“Welfare Wednesday” might one day be a thing of the past, according to researchers from the B.C. Centre on Substance Use, who are advocating for a more flexible approach.
In a report released Monday, the centre examined three models: paying out government assistance once a month but on staggered days for different people, paying out assistance twice a month on staggered days, and a control group that continued to get its payments on the traditional last Wednesday of each month.
Traditionally, the risk of overdosing at supervised injection site Insite doubles the day of and the day after cheque day. In the community as a whole, past research has shown fatal overdoses spike 35-40 per cent in the five days after Welfare Wednesday.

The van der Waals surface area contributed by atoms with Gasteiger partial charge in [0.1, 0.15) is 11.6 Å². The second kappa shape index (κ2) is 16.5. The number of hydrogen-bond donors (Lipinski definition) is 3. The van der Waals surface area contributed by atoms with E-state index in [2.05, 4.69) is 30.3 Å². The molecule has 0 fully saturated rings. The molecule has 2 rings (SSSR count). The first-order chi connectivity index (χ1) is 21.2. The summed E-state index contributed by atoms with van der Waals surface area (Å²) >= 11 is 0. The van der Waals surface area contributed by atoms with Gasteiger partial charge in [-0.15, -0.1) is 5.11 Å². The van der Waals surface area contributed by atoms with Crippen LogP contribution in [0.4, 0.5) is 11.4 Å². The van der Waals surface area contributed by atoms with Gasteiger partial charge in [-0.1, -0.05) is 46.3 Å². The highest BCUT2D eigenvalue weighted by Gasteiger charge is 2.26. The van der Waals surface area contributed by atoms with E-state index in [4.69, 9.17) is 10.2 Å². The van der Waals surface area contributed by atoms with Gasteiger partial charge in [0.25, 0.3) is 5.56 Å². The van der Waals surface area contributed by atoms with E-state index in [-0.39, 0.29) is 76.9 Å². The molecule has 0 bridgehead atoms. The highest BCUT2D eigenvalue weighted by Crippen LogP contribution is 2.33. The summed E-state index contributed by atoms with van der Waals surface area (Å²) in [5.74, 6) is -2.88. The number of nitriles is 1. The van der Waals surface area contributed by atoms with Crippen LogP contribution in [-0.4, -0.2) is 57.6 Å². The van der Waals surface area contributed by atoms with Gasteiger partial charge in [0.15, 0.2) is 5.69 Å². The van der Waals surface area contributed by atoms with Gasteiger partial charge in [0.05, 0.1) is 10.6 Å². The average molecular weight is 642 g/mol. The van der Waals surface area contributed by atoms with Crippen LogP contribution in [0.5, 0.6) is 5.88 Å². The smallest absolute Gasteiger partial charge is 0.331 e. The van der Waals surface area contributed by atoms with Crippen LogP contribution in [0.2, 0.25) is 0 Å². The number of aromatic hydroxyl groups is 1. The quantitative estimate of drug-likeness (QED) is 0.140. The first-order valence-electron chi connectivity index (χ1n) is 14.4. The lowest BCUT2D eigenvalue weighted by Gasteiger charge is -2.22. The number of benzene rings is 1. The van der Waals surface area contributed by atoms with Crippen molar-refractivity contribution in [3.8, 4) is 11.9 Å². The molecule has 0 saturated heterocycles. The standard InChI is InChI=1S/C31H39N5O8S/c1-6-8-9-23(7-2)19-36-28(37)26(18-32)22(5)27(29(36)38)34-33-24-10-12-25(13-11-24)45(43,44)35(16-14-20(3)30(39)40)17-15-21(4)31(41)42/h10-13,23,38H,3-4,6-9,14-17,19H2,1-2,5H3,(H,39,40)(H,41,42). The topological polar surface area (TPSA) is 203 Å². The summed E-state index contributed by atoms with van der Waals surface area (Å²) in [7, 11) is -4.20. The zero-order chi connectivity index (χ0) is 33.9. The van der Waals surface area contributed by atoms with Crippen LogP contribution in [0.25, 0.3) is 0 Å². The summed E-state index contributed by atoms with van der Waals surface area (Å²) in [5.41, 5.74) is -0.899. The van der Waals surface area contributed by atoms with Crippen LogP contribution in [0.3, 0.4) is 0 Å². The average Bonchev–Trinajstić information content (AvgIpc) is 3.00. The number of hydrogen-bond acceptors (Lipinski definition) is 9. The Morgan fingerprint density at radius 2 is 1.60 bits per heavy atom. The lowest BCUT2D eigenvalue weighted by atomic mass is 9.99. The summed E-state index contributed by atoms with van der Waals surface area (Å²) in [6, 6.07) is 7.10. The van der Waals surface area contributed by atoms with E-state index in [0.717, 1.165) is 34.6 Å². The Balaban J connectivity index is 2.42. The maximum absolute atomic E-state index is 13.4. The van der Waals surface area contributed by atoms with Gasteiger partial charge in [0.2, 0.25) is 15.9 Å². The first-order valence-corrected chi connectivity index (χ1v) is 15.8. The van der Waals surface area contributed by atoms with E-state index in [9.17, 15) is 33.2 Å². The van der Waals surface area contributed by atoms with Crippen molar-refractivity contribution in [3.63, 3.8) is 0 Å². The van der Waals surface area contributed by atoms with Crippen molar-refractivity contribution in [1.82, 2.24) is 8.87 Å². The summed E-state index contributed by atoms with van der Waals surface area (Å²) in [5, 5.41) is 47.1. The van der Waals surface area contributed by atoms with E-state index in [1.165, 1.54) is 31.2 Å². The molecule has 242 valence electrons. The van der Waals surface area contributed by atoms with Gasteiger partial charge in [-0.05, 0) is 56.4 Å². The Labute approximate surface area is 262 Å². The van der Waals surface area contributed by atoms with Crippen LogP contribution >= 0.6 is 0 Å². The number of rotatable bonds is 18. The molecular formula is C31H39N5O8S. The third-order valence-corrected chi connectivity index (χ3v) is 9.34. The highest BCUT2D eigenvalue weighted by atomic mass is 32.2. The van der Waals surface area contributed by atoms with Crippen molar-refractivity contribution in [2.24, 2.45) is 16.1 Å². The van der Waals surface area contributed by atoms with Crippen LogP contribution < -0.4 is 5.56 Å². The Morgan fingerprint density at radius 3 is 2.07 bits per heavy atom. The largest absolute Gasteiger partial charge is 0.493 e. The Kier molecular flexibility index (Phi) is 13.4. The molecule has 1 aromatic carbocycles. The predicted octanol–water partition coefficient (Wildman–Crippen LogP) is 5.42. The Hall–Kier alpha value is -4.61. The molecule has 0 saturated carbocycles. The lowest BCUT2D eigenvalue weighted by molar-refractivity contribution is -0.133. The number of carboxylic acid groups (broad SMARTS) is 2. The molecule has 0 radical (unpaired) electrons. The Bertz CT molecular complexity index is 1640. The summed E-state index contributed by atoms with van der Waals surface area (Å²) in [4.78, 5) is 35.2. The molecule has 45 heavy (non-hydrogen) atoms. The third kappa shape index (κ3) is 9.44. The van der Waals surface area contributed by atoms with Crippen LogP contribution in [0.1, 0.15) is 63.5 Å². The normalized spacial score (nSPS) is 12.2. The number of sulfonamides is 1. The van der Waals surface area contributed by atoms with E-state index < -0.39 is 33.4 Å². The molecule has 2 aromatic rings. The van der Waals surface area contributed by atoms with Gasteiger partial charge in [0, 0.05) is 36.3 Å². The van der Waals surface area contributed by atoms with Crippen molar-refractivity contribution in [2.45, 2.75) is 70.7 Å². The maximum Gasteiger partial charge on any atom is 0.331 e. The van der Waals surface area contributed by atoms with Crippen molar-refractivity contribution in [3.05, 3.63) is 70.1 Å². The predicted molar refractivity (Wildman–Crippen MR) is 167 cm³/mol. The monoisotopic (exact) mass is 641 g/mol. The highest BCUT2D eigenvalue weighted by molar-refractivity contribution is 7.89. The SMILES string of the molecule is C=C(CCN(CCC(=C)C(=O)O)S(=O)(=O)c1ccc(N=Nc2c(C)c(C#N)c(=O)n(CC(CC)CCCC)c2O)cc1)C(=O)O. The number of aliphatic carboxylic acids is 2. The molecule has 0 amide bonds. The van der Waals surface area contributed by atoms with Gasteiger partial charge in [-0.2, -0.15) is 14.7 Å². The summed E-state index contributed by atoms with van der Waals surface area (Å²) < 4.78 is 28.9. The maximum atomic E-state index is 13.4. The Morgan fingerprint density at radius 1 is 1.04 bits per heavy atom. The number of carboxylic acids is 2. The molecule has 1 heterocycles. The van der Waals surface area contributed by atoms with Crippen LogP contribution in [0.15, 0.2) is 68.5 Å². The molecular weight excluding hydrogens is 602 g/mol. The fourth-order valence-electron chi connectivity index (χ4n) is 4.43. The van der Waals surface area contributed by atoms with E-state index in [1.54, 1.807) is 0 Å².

Researchers had 194 participants, largely from the Downtown Eastside, who participated in the six month study.
They found both staggered cheque groups were about one-third as likely to increase their drug use around government cheque day, and about half as likely to do so when they received their payments.
But although drug used decreased, the report found violence, negative police interactions and non-fatal overdoses went up.
Study participants were enthused by a potential dip in overdoses but worried that staggering cheque days would make it tough for service providers like social workers to keep up with which clients needed help on which days.
Others were concerned that a change in assistance days might take away the urgency to increase payments, which many participants said were too low.